28 January 2022 7:27

Visa holders and International students need to wait till 15 December as Federal government Pauses return

It is a temporary decision and will ensure Australia can gather the information needed to better understand the Omicron variant, including the efficacy of the vaccine.

The Federal government has taken a decision to pause to reopen Australia to international students and skilled migrant cohorts, as well as humanitarian, working holidaymakers, and provisional family visa holders from 1 December until 15 December.

Government sources say it is a temporary decision and will ensure Australia can gather the information needed to better understand the Omicron variant, including the efficacy of the vaccine, the range of illness, including if it may generate more mild symptoms and the level of transmission.

Australia’s borders are already closed to travellers except for fully vaccinated Australian citizens, permanent residents and immediate family, as well as fully vaccinated green lane travellers from New Zealand and Singapore and limited exemptions.

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All arrivals to Australia also require a negative PCR test and to complete Australian traveller declaration forms detailing their vaccination status and confirming requirements to comply with state and territory public health requirements.

On Saturday, the Australian Government announced the following measures:

1.       Effective immediately, anyone who is not a citizen or permanent resident of Australia, or their immediate family including parents of citizens, and who have been in African countries where the Omicron variant has been detected and spread – within the past 14 days – will not be able to enter Australia.
The countries are- South Africa, Namibia, Zimbabwe, Botswana, Lesotho, Eswatini, Malawi and Mozambique.

2.       Australian citizens and permanent residents, immediate family members including parents arriving from these countries will need to go into immediate supervised quarantine for 14 days subject to jurisdictional arrangements.

3.       Anyone who has already arrived in Australia and who has been in any of the eight countries within the past 14 days must immediately isolate themselves and get tested for COVID-19 and follow jurisdictional quarantine requirements which will include quarantine for 14 days from the time of departure from southern Africa.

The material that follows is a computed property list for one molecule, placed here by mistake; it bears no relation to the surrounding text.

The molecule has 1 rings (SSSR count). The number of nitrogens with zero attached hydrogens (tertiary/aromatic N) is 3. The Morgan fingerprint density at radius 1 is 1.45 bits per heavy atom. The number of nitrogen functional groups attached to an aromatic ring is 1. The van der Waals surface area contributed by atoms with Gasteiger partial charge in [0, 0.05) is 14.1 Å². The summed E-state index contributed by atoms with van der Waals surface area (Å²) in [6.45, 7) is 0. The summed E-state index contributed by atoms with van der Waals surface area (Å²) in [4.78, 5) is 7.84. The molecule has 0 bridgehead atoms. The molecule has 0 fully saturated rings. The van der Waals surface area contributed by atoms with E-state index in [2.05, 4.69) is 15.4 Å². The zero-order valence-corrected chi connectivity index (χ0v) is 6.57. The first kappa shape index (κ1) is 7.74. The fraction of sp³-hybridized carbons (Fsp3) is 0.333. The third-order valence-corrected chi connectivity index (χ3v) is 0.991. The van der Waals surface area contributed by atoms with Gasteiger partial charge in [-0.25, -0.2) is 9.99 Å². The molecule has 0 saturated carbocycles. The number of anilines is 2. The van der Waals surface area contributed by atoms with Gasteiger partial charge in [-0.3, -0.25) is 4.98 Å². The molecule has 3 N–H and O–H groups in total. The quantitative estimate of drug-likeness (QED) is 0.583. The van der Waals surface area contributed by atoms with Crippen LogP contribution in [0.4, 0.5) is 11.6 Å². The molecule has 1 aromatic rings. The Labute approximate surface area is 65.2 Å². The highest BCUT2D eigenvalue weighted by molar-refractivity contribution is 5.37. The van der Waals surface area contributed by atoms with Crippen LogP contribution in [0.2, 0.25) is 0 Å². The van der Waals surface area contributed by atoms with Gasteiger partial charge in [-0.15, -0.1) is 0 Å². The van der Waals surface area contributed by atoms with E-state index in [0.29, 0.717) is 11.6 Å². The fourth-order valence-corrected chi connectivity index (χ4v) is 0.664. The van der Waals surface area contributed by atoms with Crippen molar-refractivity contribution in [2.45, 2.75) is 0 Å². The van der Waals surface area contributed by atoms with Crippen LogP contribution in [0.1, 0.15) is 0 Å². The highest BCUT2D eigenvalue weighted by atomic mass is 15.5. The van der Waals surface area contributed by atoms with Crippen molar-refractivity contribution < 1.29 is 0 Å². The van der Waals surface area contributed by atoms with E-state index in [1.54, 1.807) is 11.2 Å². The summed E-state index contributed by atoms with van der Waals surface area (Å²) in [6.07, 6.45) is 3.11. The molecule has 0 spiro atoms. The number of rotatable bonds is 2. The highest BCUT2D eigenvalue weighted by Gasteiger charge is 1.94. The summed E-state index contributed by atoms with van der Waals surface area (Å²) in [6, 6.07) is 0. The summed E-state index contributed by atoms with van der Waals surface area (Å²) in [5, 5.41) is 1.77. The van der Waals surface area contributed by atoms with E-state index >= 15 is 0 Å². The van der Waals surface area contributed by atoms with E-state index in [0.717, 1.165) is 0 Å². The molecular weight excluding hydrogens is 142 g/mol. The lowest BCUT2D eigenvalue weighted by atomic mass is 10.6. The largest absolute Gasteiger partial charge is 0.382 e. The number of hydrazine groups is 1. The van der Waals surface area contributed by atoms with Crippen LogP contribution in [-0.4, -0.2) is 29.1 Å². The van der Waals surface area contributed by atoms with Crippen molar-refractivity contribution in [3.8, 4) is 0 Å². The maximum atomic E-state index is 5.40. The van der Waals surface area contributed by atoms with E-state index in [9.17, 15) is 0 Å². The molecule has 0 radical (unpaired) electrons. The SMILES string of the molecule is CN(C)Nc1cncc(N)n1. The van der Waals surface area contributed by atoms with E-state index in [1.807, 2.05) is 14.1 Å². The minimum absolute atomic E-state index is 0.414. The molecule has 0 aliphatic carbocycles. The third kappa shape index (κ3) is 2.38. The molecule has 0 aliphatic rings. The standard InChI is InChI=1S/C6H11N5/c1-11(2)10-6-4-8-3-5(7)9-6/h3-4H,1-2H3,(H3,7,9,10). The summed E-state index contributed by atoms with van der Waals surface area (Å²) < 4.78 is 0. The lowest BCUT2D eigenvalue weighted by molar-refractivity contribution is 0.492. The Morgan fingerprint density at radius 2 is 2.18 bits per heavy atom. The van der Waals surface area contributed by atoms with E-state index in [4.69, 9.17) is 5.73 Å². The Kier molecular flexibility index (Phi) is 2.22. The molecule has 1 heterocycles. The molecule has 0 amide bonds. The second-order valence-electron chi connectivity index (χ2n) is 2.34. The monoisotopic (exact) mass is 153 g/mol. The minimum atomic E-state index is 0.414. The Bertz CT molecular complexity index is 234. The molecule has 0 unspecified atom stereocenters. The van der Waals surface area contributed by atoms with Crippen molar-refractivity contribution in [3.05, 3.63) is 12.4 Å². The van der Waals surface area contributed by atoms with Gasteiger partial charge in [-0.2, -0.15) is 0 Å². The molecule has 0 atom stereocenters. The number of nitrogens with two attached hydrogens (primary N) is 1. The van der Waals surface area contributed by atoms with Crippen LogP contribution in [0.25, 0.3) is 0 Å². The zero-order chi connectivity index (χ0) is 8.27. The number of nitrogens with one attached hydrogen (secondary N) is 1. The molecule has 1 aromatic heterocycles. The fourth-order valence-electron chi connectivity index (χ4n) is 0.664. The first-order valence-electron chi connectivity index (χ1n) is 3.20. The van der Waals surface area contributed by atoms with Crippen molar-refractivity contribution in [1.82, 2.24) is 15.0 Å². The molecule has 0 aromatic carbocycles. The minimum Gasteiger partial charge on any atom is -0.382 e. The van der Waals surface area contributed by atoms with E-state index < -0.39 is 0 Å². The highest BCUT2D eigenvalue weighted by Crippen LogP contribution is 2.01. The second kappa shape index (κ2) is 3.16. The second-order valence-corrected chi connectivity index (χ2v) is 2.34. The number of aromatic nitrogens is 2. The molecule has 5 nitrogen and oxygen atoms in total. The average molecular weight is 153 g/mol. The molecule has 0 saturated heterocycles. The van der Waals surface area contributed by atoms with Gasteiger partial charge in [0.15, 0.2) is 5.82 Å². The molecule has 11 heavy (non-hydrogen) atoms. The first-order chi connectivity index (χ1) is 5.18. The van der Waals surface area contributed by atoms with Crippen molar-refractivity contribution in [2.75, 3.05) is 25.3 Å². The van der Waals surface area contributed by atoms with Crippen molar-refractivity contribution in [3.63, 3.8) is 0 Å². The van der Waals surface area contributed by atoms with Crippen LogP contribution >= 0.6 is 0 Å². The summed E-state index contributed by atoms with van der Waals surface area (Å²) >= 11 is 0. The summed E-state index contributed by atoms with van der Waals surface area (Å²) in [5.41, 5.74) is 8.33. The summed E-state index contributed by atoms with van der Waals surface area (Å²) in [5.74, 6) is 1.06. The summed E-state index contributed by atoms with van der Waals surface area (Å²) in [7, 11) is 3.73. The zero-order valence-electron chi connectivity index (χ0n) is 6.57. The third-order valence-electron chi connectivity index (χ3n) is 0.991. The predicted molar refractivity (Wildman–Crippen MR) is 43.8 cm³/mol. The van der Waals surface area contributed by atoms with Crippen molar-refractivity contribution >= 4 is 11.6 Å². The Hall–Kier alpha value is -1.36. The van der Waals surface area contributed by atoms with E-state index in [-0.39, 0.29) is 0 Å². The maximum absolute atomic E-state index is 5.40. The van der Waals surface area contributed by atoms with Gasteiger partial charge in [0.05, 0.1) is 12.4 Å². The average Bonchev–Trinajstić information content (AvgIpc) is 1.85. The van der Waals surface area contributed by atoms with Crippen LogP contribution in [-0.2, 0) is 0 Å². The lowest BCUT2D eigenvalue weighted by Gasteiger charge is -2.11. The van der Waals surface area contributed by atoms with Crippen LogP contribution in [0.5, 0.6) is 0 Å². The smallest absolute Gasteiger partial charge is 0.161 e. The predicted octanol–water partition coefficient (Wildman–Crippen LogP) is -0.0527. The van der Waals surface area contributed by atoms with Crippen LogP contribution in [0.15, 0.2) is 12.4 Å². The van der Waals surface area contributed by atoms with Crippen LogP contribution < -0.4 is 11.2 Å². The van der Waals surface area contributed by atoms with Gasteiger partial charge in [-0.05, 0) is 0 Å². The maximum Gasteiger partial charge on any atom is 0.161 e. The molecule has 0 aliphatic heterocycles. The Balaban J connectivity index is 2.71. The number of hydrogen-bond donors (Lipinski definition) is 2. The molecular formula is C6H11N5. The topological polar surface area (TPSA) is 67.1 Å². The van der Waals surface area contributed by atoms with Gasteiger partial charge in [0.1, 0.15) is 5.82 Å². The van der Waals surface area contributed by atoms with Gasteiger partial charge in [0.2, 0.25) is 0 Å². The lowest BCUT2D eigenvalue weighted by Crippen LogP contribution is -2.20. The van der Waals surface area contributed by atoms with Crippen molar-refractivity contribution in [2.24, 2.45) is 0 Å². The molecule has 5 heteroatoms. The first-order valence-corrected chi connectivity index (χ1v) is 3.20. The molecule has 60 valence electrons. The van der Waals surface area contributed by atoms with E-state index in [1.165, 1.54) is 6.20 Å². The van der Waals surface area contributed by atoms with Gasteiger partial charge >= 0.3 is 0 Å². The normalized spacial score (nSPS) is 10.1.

4.       These restrictions also apply to people, for instance, international students and skilled migrants, arriving from the safe travel zones established with New Zealand and Singapore who have been in any of the eight countries within the past 14 days.

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There are no flights planned from these countries.

The reopening to travellers from Japan and the Republic of Korea will also be paused until 15 December.

These measures will also be continued until 15 December.

Seychelles has been removed from the list of countries of concern.

Australian Border Force retains the discretion to allow people in who are already in transit to enter, but these people will be subject to state-based isolation requirements.

Under state public health requirements, New South Wales and Victoria have already initiated testing and 72 hours of isolation requirements for Australian citizens, permanent residents and immediate family members entering the country.

In other states, 14 days of managed quarantine is required, and traveller cap arrangements are in place.

The Australian Government’s quarantine facility at Howard Springs in Darwin is available to support returning Australians each fortnight as required.

Prime Minister Scott Morrison has called a meeting of the National Cabinet tomorrow to further discuss the Omicron variant and Australia’s response.

Australia has one of the highest vaccination rates in the world, with 92.3 per cent having had a first dose and 86.8 per cent of our eligible population now double vaccinated, and Australia has one of the only whole of population booster programs being delivered, with around 415,000 Australians having received their booster.

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